My Writing Process – Blog Tour

What am I working on?

I’ve got a bunch of projects in late stages. These include my first full-length manuscript of poems, a chapbook that Apt 9. Press will be publishing later this year, the web series “Other Men.” Once some or all of these projects have begun to see the light of day, I’ll be ready to move onto new things.

How does my work differ from others of its genre?

I don’t think there’s anything I bring to the table that no other writer brings. The most anyone can hope to do, probably, is bring a unique combination of things to the table. In terms of poetry, I just hope to write good stuff that at least a few people will be glad to have read.

Maybe I have a slightly different attitude when it comes to screenwriting. Maybe, with “Other Men,” I am actually motivated by the thought that myself (and the rest of the team) can make something that does differ from what’s already out there. If you’re legitimately curious about what I mean, you can watch me babble in this interview.

Why do I write what I do?

“It takes guts to know some happiness / & not make a poem about it.” That’s from The Brave Never Write Poetry by Daniel Jones. I write poetry because I am not brave.

How does your writing process work?

There are periods of my life when I’m inclined to fall in love with certain words or combinations of words. It isn’t important what the words are, it’s just important that I’m falling in love. It can be stupid stuff, like the phrase “do it to it,” or the word “essential,” or even dumber stuff. If I find myself being drawn to any words at all, I know that I should be putting time aside to write poems. So I do that.

The question I still struggle with, though, is, how do I get myself into that mode? I never enter it the same way twice. What I’ve come to terms with, in the past year or two, is that if it isn’t going to happen, it isn’t going to happen. Really and truly. Poetry is an impossible full-time job for me. (I take a lot of comfort in the fact that most of my favourite poets were/are not all that prolific.)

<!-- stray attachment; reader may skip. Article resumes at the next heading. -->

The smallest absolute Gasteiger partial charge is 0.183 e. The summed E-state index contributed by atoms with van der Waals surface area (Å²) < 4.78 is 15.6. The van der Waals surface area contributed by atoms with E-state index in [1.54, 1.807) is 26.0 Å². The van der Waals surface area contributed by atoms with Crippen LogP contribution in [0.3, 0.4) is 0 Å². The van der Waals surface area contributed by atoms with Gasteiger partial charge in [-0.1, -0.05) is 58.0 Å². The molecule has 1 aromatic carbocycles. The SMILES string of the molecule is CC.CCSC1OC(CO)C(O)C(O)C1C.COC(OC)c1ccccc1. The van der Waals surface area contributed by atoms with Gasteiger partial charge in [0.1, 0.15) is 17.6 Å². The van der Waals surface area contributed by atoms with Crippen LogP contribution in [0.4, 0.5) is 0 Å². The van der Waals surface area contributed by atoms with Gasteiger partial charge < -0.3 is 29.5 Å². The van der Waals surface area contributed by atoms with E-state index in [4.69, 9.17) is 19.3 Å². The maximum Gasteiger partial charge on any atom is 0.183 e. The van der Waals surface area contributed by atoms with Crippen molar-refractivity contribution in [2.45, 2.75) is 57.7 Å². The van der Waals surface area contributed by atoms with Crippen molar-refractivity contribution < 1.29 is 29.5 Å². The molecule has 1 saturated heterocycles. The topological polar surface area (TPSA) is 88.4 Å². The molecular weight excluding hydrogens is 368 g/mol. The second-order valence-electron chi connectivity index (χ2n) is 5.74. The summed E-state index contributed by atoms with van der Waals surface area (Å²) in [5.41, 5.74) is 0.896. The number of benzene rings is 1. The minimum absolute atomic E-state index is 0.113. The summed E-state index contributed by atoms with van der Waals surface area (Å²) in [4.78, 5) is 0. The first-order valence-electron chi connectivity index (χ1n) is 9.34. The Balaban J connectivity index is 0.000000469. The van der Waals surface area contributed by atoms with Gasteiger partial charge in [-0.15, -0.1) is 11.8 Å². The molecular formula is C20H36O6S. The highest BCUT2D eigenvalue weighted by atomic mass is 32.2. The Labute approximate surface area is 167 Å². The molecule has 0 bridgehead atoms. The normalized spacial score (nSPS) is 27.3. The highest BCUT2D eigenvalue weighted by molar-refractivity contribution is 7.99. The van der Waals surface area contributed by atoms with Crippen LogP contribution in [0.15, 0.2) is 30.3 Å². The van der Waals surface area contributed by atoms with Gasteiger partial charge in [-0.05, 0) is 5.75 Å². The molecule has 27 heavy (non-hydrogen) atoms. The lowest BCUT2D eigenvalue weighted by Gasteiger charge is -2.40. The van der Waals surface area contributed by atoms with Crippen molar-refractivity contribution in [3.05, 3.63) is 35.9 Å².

If I’m not in that particular mode, I try to at least consume all sorts of nutritional art (books, readings, good tv shows, museum exhibits, all that stuff, yum yum), in hopes of activating something in my brain. I also try not to beat myself up about it.

* * *

I was supposed to “pass the torch” and ask three other writers to participate in this survey. However, almost all the writer blogs I follow have already participated, and also, I ran out of time. I feel bad, so here are links to some of my favourite writers’ blogs. Some of these people did the survey and some did not. They’re all worth a visit.

Amanda Earl
Jeff Blackman
Cameron Anstee
Justin Million
rob mclennan
half-assed crafts (jesslyn delia smith)
I Am A Visitor Here (David Emery)
Film Title Review Blog
 (Jenn Huzera)
seed and pearl (Rachael Simpson, who invited me to do this survey in the first place. Thanks Rachael!)

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Lime Kiln Quay Road (Second Printing)

above/ground press has reprinted my chapbook Lime Kiln Quay Road. First published in May 2011, the book is a long poem about the time I spent living in a hamlet called Blaxhall, in Suffolk, England.

The cover image is a detail from a work by David Gentleman that appears in the Full Circle Editions reprint of Ask The Fellows Who Cut The Hay by George Ewart Evans. A Welsh-born writer and broadcaster, Evans moved to Blaxhall in 1948, residing with his wife in the schoolhouse. The schoolhouse would later be repurposed as a youth hostel; I was a member of its small staff for the summer of 2010, during which time the earliest of these poems were written.